In my very first interview after graduating, I was asked this question. I lived in a remote part of Australia at the time and I said something like: "To move to Sydney or Melbourne and advance my career in those bigger and more dynamic markets." - two seconds after I said this I realised I had just filtered myself out of the second round short list. ie The role was meant to be quite permanent, and obviously my wanting to move two timezones away meant that I wasn't planning on staying with the company for the long haul.
Anecdotal story aside, I think they basically ask this to see what your ambitions are, and how they fit in with the profile of the role.
It doesn't always pay to sound very ambitious. When hiring junior or intermediate coders, companies often look for people who won't ask for too much money very soon, and who won't rock the boat too much or try to change things and advance out of the role within 6 months. Sometimes, sounding like you'd be happy to be a code monkey for a while can actually help get you in the door. The trick is to research the role and know what's expected, and then answer this question in a way that accommodates those expectations as well as possible (while being honest and true to yourself as much as possible, of course).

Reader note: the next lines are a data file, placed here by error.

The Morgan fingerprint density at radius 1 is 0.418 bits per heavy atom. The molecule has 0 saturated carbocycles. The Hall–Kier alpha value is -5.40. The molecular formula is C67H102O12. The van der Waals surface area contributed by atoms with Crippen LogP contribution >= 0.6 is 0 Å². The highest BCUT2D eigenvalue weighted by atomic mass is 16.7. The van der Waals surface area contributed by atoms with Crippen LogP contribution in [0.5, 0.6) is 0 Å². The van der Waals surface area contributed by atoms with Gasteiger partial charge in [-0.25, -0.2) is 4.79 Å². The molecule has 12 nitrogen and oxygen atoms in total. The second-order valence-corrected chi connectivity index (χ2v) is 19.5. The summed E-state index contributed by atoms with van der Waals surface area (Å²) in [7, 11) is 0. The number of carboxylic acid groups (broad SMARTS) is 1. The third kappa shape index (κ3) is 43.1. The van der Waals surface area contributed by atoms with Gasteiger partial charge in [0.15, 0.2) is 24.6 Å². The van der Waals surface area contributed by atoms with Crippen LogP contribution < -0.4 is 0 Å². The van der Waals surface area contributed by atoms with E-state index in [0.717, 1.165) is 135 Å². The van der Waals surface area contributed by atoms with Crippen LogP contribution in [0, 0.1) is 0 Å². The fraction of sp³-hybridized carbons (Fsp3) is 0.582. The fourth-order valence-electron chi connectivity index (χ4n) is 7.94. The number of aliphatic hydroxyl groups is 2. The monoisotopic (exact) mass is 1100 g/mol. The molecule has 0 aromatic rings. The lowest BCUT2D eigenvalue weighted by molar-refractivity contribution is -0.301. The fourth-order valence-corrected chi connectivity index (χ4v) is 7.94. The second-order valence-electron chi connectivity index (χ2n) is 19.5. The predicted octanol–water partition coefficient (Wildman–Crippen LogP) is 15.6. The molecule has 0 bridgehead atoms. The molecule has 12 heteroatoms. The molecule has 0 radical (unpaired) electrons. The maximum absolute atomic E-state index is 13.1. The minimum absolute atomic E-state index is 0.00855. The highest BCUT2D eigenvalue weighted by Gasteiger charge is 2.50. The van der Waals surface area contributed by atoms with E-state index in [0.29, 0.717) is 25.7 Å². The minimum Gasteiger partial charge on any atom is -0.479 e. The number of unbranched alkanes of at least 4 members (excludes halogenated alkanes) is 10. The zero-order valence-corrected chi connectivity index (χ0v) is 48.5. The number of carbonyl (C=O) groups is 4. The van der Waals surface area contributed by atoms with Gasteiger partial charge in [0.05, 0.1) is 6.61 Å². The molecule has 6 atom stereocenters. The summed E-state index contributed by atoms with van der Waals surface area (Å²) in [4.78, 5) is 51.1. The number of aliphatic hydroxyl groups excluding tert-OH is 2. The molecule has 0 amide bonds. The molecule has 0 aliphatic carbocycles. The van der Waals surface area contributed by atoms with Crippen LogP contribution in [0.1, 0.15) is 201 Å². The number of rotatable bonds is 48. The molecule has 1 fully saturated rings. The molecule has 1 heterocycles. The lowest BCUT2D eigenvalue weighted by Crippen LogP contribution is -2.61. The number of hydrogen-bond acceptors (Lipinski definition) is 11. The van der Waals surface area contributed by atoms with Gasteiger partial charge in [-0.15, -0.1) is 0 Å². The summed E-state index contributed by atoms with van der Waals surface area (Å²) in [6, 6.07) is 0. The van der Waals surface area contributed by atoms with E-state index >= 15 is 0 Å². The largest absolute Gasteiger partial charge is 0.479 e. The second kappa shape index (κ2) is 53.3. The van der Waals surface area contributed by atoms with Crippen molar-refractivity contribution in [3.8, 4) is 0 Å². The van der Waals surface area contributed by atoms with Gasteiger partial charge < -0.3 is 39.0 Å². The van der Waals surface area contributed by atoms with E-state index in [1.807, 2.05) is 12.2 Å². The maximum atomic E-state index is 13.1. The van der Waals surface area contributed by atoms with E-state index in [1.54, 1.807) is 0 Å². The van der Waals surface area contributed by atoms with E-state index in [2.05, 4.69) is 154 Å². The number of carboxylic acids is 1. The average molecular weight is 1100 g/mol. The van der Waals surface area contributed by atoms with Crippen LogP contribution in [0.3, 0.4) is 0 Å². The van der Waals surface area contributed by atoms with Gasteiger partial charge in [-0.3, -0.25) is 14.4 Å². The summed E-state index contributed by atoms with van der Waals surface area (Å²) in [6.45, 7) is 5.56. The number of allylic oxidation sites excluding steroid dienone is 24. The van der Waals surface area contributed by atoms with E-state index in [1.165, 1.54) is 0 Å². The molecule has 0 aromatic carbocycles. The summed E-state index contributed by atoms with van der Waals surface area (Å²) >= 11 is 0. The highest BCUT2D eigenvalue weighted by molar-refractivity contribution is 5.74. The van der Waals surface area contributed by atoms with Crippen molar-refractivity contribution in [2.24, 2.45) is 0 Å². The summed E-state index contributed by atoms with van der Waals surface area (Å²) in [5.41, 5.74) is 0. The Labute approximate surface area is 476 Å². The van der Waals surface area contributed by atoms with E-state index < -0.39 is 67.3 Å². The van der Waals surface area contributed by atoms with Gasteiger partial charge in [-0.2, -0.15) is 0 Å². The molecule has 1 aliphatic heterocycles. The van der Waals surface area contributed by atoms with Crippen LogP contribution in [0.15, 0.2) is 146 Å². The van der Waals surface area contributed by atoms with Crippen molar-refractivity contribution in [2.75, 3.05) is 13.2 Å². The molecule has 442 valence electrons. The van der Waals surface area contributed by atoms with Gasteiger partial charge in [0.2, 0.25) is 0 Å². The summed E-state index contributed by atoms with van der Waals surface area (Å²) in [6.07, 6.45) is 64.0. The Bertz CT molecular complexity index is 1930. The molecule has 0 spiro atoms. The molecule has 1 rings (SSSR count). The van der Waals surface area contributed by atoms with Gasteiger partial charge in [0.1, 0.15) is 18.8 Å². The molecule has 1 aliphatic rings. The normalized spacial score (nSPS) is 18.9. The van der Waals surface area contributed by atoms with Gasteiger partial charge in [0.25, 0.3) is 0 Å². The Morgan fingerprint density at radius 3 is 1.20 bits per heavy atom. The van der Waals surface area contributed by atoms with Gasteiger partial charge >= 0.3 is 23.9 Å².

There is a balance of course, but the point is in matching yourself to what you think the role is about. This is essentially what that question is for. Seeing if your ambitions for the next "5 year plan" of your career are matched with what the role is about.
BTW, I've also taken to turning this around and asking THEM what projects and what kind of new or expended business the company is looking at doing in five years. This can give you a clearer picture of whether the role is worth pursuing. Not having a strong answer to this can often indicate that the work will mainly be a support and maintenance grind.